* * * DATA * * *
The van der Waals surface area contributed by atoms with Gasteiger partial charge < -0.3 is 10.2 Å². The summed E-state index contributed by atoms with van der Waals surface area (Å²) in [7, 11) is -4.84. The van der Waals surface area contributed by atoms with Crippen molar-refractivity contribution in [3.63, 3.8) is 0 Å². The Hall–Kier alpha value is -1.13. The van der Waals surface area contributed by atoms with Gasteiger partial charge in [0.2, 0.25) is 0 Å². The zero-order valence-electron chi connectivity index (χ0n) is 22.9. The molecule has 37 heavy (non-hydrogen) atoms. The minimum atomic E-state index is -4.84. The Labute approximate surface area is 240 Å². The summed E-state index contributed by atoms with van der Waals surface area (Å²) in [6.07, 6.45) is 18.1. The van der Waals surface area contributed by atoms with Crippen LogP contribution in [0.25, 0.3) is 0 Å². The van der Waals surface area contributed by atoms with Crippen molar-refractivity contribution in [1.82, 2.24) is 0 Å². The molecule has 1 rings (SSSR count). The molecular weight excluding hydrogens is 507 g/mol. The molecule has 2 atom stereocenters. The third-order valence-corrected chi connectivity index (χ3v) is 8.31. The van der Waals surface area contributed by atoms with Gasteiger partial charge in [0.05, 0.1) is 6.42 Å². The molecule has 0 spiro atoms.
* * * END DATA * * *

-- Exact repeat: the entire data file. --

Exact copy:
The van der Waals surface area contributed by atoms with Gasteiger partial charge < -0.3 is 10.2 Å². The summed E-state index contributed by atoms with van der Waals surface area (Å²) in [7, 11) is -4.84. The van der Waals surface area contributed by atoms with Crippen molar-refractivity contribution in [3.63, 3.8) is 0 Å². The Hall–Kier alpha value is -1.13. The van der Waals surface area contributed by atoms with Gasteiger partial charge in [0.2, 0.25) is 0 Å². The zero-order valence-electron chi connectivity index (χ0n) is 22.9. The molecule has 37 heavy (non-hydrogen) atoms. The minimum atomic E-state index is -4.84. The Labute approximate surface area is 240 Å². The summed E-state index contributed by atoms with van der Waals surface area (Å²) in [6.07, 6.45) is 18.1. The van der Waals surface area contributed by atoms with Crippen LogP contribution in [0.25, 0.3) is 0 Å². The van der Waals surface area contributed by atoms with Crippen molar-refractivity contribution in [1.82, 2.24) is 0 Å². The molecule has 1 rings (SSSR count). The molecular weight excluding hydrogens is 507 g/mol. The molecule has 2 atom stereocenters. The third-order valence-corrected chi connectivity index (χ3v) is 8.31. The van der Waals surface area contributed by atoms with Gasteiger partial charge in [0.05, 0.1) is 6.42 Å². The molecule has 0 spiro atoms.